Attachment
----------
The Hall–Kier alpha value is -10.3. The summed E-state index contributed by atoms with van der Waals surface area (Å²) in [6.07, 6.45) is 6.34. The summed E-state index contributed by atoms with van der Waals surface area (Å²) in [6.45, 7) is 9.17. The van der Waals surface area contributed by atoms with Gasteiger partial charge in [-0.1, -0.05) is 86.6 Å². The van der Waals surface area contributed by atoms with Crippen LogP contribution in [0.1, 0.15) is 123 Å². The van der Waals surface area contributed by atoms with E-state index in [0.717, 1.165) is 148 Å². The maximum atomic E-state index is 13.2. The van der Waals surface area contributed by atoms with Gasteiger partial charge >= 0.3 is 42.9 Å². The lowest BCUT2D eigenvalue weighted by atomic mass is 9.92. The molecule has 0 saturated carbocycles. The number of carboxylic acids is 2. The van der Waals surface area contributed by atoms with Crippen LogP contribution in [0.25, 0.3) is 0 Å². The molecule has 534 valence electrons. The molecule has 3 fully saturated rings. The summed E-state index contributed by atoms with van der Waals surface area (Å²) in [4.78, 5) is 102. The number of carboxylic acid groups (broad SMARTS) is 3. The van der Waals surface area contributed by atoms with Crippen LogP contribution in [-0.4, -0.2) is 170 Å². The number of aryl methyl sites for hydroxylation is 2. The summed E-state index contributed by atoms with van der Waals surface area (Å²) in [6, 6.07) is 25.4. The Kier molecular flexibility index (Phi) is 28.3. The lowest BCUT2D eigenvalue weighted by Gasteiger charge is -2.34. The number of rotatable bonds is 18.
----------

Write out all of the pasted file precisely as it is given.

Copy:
The Hall–Kier alpha value is -10.3. The summed E-state index contributed by atoms with van der Waals surface area (Å²) in [6.07, 6.45) is 6.34. The summed E-state index contributed by atoms with van der Waals surface area (Å²) in [6.45, 7) is 9.17. The van der Waals surface area contributed by atoms with Gasteiger partial charge in [-0.1, -0.05) is 86.6 Å². The van der Waals surface area contributed by atoms with Crippen LogP contribution in [0.1, 0.15) is 123 Å². The van der Waals surface area contributed by atoms with E-state index in [0.717, 1.165) is 148 Å². The maximum atomic E-state index is 13.2. The van der Waals surface area contributed by atoms with Gasteiger partial charge >= 0.3 is 42.9 Å². The lowest BCUT2D eigenvalue weighted by atomic mass is 9.92. The molecule has 0 saturated carbocycles. The number of carboxylic acids is 2. The van der Waals surface area contributed by atoms with Crippen LogP contribution in [0.25, 0.3) is 0 Å². The molecule has 534 valence electrons. The molecule has 3 fully saturated rings. The summed E-state index contributed by atoms with van der Waals surface area (Å²) in [4.78, 5) is 102. The number of carboxylic acid groups (broad SMARTS) is 3. The van der Waals surface area contributed by atoms with Crippen LogP contribution in [-0.4, -0.2) is 170 Å². The number of aryl methyl sites for hydroxylation is 2. The summed E-state index contributed by atoms with van der Waals surface area (Å²) in [6, 6.07) is 25.4. The Kier molecular flexibility index (Phi) is 28.3. The lowest BCUT2D eigenvalue weighted by Gasteiger charge is -2.34. The number of rotatable bonds is 18.